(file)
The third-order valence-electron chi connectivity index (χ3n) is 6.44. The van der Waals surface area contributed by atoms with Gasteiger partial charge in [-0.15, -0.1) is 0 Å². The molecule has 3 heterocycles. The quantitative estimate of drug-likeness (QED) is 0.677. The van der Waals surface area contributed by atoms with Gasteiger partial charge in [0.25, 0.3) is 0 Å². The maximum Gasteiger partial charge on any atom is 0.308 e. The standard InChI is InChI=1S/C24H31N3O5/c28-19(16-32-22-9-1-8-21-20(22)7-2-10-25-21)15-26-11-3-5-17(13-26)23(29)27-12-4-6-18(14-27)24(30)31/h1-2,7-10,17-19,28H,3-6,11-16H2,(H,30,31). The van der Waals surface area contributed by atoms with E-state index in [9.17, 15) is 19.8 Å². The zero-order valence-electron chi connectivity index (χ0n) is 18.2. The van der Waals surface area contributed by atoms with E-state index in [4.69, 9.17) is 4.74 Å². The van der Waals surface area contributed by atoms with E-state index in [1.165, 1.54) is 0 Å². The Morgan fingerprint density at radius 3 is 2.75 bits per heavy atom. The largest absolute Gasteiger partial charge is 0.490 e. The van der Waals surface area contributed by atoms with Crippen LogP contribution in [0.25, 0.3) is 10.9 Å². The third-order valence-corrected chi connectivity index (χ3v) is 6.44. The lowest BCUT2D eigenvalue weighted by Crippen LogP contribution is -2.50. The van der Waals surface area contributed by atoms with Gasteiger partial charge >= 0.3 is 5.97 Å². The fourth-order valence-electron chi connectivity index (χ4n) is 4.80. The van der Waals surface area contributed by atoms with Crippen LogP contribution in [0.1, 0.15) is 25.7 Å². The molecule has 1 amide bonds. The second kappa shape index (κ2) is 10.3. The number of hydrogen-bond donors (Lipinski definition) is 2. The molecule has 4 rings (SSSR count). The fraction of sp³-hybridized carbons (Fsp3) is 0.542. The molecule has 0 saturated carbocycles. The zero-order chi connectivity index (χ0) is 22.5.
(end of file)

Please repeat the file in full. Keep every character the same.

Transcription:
The third-order valence-electron chi connectivity index (χ3n) is 6.44. The van der Waals surface area contributed by atoms with Gasteiger partial charge in [-0.15, -0.1) is 0 Å². The molecule has 3 heterocycles. The quantitative estimate of drug-likeness (QED) is 0.677. The van der Waals surface area contributed by atoms with Gasteiger partial charge in [0.25, 0.3) is 0 Å². The maximum Gasteiger partial charge on any atom is 0.308 e. The standard InChI is InChI=1S/C24H31N3O5/c28-19(16-32-22-9-1-8-21-20(22)7-2-10-25-21)15-26-11-3-5-17(13-26)23(29)27-12-4-6-18(14-27)24(30)31/h1-2,7-10,17-19,28H,3-6,11-16H2,(H,30,31). The van der Waals surface area contributed by atoms with E-state index in [9.17, 15) is 19.8 Å². The zero-order valence-electron chi connectivity index (χ0n) is 18.2. The van der Waals surface area contributed by atoms with E-state index in [4.69, 9.17) is 4.74 Å². The van der Waals surface area contributed by atoms with E-state index in [1.165, 1.54) is 0 Å². The Morgan fingerprint density at radius 3 is 2.75 bits per heavy atom. The largest absolute Gasteiger partial charge is 0.490 e. The van der Waals surface area contributed by atoms with Crippen LogP contribution in [0.25, 0.3) is 10.9 Å². The third-order valence-corrected chi connectivity index (χ3v) is 6.44. The lowest BCUT2D eigenvalue weighted by Crippen LogP contribution is -2.50. The van der Waals surface area contributed by atoms with Gasteiger partial charge >= 0.3 is 5.97 Å². The fourth-order valence-electron chi connectivity index (χ4n) is 4.80. The van der Waals surface area contributed by atoms with Crippen LogP contribution in [0.1, 0.15) is 25.7 Å². The molecule has 1 amide bonds. The second kappa shape index (κ2) is 10.3. The number of hydrogen-bond donors (Lipinski definition) is 2. The molecule has 4 rings (SSSR count). The fraction of sp³-hybridized carbons (Fsp3) is 0.542. The molecule has 0 saturated carbocycles. The zero-order chi connectivity index (χ0) is 22.5.